March 1, 2001
|FROM:||Benjamin Ladner, President|
|SUBJECT:||Results of Health Testing for Arsenic|
As you know, American University has been involved in an environmental investigation due to the presence of materials left over from World War I research and testing by the U.S. Army. As part of the investigation, we sponsored testing of AU staff, including grounds and maintenance staff, Child Development Center (CDC) staff, and athletes who played on our intramural fields. We also sponsored testing of current students at the Child Development Center, as well as those staff and students who attended the CDC in the past 12 months. This testing was undertaken to ensure that there were no outstanding health concerns regarding the presence of arsenic on the AU campus.
In the interest of keeping the entire campus community informed about the testing results, I have attached a memo from our expert, Dr. Paul Chrostowski, who has informed me that the tests indicate that no one in the test group had elevated levels of arsenic in their system. In most cases, the tests detected no arsenic whatsoever. In some cases, trace amounts of arsenic were detected, but these levels were within the ranges that normally occur in urine or hair among people. The American University community is gratified and relieved by this very good news.
Because we want to continue to answer any questions and address any concerns that individuals may have, we will hold meetings early next week for the individuals who were tested. University officials and Dr. Paul Chrostowski, our environmental health scientist, will attend these meetings to provide an overview of the testing results. These meetings will be opportunities to exchange information and discuss appropriate next steps.
In order to keep the campus community informed of activities regarding the Corps of Engineers project at AU, we will continue to issue periodic updates. In the meantime, please feel free to call the information line that has been set up specifically for this project at 202-885-2020 with any questions you may have. We have also established a website that contains information and University fact sheets about the Corps of Engineers Project. You can access that website at www.american.edu/usace.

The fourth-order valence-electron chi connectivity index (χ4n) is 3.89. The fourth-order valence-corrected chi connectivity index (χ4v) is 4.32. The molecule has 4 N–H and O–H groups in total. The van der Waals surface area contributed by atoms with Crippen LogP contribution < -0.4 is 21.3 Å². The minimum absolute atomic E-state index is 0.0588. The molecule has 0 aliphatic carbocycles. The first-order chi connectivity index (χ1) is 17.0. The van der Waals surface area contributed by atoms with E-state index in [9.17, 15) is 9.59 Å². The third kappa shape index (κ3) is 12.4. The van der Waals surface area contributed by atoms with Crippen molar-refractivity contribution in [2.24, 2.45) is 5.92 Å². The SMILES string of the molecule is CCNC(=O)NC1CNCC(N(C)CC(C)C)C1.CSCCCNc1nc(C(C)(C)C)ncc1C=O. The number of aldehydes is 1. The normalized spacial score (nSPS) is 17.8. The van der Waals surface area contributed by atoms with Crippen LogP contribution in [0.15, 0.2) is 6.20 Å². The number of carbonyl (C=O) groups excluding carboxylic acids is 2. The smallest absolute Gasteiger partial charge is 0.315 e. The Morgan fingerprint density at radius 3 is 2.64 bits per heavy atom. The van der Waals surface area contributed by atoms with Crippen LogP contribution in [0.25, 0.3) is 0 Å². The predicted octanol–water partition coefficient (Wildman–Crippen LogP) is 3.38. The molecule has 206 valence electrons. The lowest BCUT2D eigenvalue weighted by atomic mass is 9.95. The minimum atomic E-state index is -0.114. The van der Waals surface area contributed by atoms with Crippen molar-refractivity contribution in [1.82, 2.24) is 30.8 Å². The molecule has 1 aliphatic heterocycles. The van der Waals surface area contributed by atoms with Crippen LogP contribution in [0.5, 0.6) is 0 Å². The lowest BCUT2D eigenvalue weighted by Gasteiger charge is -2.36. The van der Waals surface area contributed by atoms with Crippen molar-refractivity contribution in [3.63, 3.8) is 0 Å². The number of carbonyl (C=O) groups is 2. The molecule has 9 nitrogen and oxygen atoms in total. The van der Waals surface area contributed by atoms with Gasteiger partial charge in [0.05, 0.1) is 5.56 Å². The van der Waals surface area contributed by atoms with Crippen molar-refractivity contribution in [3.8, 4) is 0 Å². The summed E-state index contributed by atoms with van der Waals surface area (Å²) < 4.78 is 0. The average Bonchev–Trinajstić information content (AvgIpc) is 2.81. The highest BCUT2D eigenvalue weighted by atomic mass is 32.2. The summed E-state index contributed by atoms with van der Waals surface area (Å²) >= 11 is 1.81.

March 1, 2001
|To:||Benjamin Ladner, President, American University|
|From:||Paul Chrostowski, Ph.D.|
The university-sponsored testing was conducted by Washington Occupational Health Associates (WOHA) on February 10 and 15, 2001. The testing examined several groups of participants: the grounds and maintenance staff, staff and students from the CDC, staff and students who attended the CDC in the past 12 months, and athletes who play on the intramural fields. Most people supplied samples of hair to be tested. A few individuals provided urine samples.
To protect the medical privacy of the participants in the testing, the university has not, and will not, receive individual results for each participant. WOHA has, however, provided a verbal summary of the data thus far to the University. It is our understanding that most of the results showed nondetectable levels of arsenic. In some cases, trace amounts of arsenic were detected, but even these results were within the ranges that normally occur in urine or hair among people.
Based on these test results and the results of soil sampling tests near the CDC, I have concluded that testing participants were not exposed to excess levels of arsenic and, therefore, are not likely to experience adverse health effects associated with arsenic exposure. I plan to prepare additional information once I receive the written summary from WOHA.
I am available to discuss these summary results with you. I will also attend the meetings you have set up over the next week to discuss the results with the groups of participants. Please let me know if I can be of further assistance.